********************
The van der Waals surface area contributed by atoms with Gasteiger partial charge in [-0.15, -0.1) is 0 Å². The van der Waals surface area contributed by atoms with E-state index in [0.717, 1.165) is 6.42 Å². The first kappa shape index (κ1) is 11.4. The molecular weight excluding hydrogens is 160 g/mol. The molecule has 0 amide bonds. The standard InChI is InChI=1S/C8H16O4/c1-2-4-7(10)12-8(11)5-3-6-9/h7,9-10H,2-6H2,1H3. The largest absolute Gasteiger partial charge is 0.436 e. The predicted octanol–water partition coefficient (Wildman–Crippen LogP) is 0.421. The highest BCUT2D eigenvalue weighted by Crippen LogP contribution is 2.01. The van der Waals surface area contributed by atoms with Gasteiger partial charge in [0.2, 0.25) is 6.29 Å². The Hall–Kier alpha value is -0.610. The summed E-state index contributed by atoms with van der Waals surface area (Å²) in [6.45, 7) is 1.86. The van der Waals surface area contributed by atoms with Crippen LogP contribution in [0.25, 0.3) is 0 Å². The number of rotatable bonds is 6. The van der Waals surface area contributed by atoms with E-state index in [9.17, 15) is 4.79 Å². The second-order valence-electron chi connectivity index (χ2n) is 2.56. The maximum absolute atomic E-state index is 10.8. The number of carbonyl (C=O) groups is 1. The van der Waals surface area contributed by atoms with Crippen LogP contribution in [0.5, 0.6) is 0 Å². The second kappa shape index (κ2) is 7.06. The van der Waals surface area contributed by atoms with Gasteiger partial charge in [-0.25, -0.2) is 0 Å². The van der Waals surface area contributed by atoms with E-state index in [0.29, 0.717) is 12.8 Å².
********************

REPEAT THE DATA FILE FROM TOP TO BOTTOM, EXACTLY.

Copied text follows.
The van der Waals surface area contributed by atoms with Gasteiger partial charge in [-0.15, -0.1) is 0 Å². The van der Waals surface area contributed by atoms with E-state index in [0.717, 1.165) is 6.42 Å². The first kappa shape index (κ1) is 11.4. The molecular weight excluding hydrogens is 160 g/mol. The molecule has 0 amide bonds. The standard InChI is InChI=1S/C8H16O4/c1-2-4-7(10)12-8(11)5-3-6-9/h7,9-10H,2-6H2,1H3. The largest absolute Gasteiger partial charge is 0.436 e. The predicted octanol–water partition coefficient (Wildman–Crippen LogP) is 0.421. The highest BCUT2D eigenvalue weighted by Crippen LogP contribution is 2.01. The van der Waals surface area contributed by atoms with Gasteiger partial charge in [0.2, 0.25) is 6.29 Å². The Hall–Kier alpha value is -0.610. The summed E-state index contributed by atoms with van der Waals surface area (Å²) in [6.45, 7) is 1.86. The van der Waals surface area contributed by atoms with Crippen LogP contribution in [0.25, 0.3) is 0 Å². The number of rotatable bonds is 6. The van der Waals surface area contributed by atoms with E-state index in [9.17, 15) is 4.79 Å². The second-order valence-electron chi connectivity index (χ2n) is 2.56. The maximum absolute atomic E-state index is 10.8. The number of carbonyl (C=O) groups is 1. The van der Waals surface area contributed by atoms with Crippen LogP contribution in [0.5, 0.6) is 0 Å². The second kappa shape index (κ2) is 7.06. The van der Waals surface area contributed by atoms with Gasteiger partial charge in [-0.25, -0.2) is 0 Å². The van der Waals surface area contributed by atoms with E-state index in [0.29, 0.717) is 12.8 Å².